Floodwaters from Hurricane Irma recede September 13, 2017 in Middleburg, Florida. Flooding in town from the Black Creek topped the previous high water mark by about seven feet and water entered the second story of many homes. 
Floodwaters from Hurricane Irma recede September 13, 2017 in Middleburg, Florida. Flooding in town from the Black Creek topped the previous high water mark by about seven feet and water entered the second story of many homes.  - 
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It's no secret that recovering from disaster takes a lot of time and a lot of money. The federal government said Hurricane Katrina cost about $160 billion in damages, and for Harvey, experts predict somewhere between $150 to $180 billion. But what about rebuilding? And what about preparing for the next disaster?

There's a saying in the disaster relief community: $1 of disaster prevention saves about $4 on cleanup and recovery. The problem is, the way we go about disaster relief doesn't always reflect this adage.

"Our current paradigm is based on our historical experience with disasters," said Alice Hill, a senior research fellow with the Hoover Institution. "Unfortunately, because of increased population, development along our coast, we're seeing far greater cost in our disaster recovery."

Previously, Hill was with the Department of Homeland Security and served on President Obama's National Security Council, where she advised on disaster mitigation. Marketplace Weekend host Lizzie O'Leary spoke with Hill about the ways we might better spend our money after disasters. The following is an edited transcript of their conversation.

Lizzie O'Leary: Right now, we spend much less on preparation than we do on, you know, response and recovery. How how would we realign those priorities?

Alice Hill: Well, that's the challenge. Because as you've alluded to, when we have a bad event, it's very emotional for all of us. Of course, we want to help our fellow citizens, and we want to make sure everyone's safe. The problem is that we end up rewarding communities, in some instances, for not taking the necessary precautions in advance. For example, by having stricter building codes, limits on development in floodplains. Those kinds of steps can help reduce the damage from future disasters. It doesn't prevent the extreme weather, but it just makes us more resilient to those impacts.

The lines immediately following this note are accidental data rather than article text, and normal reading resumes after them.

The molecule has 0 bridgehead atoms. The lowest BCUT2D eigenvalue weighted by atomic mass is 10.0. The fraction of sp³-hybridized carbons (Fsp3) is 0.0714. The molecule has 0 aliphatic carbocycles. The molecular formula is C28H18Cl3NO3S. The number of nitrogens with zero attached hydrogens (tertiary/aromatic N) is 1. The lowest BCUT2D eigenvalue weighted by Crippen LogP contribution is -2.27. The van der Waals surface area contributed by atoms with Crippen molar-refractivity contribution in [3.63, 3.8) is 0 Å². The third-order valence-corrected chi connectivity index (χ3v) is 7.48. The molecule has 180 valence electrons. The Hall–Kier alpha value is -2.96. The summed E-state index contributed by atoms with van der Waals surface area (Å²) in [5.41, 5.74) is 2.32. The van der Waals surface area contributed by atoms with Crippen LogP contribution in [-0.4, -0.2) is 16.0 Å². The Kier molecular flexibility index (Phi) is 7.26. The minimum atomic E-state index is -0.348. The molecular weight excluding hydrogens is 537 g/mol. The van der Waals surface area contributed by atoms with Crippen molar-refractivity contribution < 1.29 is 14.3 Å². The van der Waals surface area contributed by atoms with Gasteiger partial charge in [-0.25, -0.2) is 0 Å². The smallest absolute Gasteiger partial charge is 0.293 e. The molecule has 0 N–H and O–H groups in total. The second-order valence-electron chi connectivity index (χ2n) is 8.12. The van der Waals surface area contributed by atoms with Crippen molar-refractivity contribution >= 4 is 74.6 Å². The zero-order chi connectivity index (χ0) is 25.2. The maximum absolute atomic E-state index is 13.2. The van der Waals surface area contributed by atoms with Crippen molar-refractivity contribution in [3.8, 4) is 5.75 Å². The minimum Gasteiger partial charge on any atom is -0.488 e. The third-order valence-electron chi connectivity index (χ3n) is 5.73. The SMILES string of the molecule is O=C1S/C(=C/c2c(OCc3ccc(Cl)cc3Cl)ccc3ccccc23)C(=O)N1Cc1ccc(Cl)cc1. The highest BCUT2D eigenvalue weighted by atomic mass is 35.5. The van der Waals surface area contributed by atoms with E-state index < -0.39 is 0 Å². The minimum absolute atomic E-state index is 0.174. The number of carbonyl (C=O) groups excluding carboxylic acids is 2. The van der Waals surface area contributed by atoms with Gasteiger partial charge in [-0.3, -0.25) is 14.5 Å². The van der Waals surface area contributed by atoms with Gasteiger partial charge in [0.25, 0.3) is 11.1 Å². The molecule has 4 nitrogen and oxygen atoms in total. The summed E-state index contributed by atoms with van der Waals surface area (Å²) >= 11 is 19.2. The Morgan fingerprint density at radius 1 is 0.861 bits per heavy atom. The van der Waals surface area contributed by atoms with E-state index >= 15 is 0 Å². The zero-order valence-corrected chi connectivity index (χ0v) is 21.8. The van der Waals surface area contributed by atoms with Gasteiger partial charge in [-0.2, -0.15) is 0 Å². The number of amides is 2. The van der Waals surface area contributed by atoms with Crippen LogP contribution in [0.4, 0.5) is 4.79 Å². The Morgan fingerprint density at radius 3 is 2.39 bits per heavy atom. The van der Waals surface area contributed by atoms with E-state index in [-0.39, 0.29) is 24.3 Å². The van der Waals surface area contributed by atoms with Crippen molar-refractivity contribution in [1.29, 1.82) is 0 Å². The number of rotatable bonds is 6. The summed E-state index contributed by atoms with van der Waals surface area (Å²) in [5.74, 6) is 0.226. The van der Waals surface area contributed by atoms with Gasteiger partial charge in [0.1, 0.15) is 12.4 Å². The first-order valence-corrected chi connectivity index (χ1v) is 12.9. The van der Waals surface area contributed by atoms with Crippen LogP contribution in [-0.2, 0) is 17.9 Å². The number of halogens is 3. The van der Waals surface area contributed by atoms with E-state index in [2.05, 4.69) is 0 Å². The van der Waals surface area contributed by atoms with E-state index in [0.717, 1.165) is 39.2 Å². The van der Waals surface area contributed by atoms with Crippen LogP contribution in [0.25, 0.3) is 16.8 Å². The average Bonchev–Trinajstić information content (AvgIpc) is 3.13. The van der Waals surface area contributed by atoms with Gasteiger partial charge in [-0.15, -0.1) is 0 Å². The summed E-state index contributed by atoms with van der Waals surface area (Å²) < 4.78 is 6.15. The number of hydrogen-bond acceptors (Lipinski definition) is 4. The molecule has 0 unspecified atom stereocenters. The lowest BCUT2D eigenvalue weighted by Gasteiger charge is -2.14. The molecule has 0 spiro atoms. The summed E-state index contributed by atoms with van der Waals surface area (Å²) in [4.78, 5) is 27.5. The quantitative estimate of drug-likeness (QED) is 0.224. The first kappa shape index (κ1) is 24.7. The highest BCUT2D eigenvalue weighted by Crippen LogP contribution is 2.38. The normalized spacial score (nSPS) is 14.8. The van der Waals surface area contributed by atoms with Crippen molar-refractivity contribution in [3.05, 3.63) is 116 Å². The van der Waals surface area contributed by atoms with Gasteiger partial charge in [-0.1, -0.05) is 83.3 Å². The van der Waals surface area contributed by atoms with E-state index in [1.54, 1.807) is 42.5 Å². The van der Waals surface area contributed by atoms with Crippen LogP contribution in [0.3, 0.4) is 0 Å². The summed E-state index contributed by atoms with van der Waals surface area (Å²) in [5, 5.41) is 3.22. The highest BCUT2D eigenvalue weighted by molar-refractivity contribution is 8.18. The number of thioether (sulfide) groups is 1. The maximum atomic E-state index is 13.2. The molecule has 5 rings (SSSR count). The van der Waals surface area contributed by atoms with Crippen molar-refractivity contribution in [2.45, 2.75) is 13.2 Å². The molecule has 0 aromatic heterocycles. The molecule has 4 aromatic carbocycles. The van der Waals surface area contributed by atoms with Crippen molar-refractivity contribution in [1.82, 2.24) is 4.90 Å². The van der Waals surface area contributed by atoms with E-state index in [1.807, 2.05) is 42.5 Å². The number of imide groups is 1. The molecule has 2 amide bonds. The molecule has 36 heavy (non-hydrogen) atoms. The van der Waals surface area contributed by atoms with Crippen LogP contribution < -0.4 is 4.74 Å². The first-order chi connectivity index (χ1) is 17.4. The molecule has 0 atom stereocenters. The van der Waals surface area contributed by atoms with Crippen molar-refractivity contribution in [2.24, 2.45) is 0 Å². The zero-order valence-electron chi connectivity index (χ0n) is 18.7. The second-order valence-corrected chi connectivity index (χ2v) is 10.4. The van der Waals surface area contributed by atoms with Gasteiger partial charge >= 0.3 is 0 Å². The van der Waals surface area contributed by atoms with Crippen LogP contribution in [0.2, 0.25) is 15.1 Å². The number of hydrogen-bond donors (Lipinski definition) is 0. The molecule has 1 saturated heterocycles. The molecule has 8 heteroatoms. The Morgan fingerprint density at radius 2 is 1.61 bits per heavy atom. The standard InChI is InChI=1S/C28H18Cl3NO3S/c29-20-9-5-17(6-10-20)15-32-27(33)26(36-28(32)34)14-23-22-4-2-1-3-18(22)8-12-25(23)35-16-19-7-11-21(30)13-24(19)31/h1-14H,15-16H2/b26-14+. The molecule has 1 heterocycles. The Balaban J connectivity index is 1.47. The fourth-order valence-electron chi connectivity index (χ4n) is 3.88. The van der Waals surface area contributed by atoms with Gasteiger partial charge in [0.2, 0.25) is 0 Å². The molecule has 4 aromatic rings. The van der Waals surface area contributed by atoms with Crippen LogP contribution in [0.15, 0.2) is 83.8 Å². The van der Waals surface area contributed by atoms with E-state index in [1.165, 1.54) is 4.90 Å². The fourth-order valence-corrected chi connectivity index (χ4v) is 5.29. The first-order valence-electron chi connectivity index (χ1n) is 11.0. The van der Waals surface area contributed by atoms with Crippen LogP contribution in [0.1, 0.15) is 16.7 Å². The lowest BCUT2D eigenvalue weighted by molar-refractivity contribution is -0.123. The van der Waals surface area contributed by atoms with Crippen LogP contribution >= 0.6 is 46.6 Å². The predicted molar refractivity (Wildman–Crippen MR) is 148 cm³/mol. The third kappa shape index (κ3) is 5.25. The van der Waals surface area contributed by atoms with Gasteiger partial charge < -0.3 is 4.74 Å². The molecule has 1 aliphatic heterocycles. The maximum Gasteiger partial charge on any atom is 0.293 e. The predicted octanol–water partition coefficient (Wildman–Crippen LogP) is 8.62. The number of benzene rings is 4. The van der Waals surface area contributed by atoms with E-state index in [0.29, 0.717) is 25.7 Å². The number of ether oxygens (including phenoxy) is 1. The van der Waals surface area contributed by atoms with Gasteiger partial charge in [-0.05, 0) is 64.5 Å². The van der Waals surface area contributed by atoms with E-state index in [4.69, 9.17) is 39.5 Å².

O'Leary: How do we think about who pays for all of this? I mean, right now, you know FEMA gives out some disaster preparedness grants, but those pale in comparison to emergency relief funding. But, you know, does that mean that rich homeowners are going to be better prepared for some sort of scary event than someone who's less well off?

Hill: Absolutely, our most vulnerable communities are the ones that feel these impacts often the greatest. They're living in housing that may not have the kind of resilient measures that a more expensive home would have. But if we require it in our building codes, that should ensure that there's a base level of resiliency. The question as to who pays after these disasters is what I guess used to be the $64,000 question, and now is probably the $64 billion or more question. The issue is, if a community decides not to have strong building codes, and they are hit with accelerating events, which we are seeing as a result of a warming climate, then the question becomes: who pays for that decision, if the house doesn't withstand it? Right now, our paradigm is that if the event is truly catastrophic, the federal taxpayers pay. It's been argued that perhaps we need a new paradigm that would require, essentially, that any community that takes money in the face of these very challenging circumstances, builds back better for the future.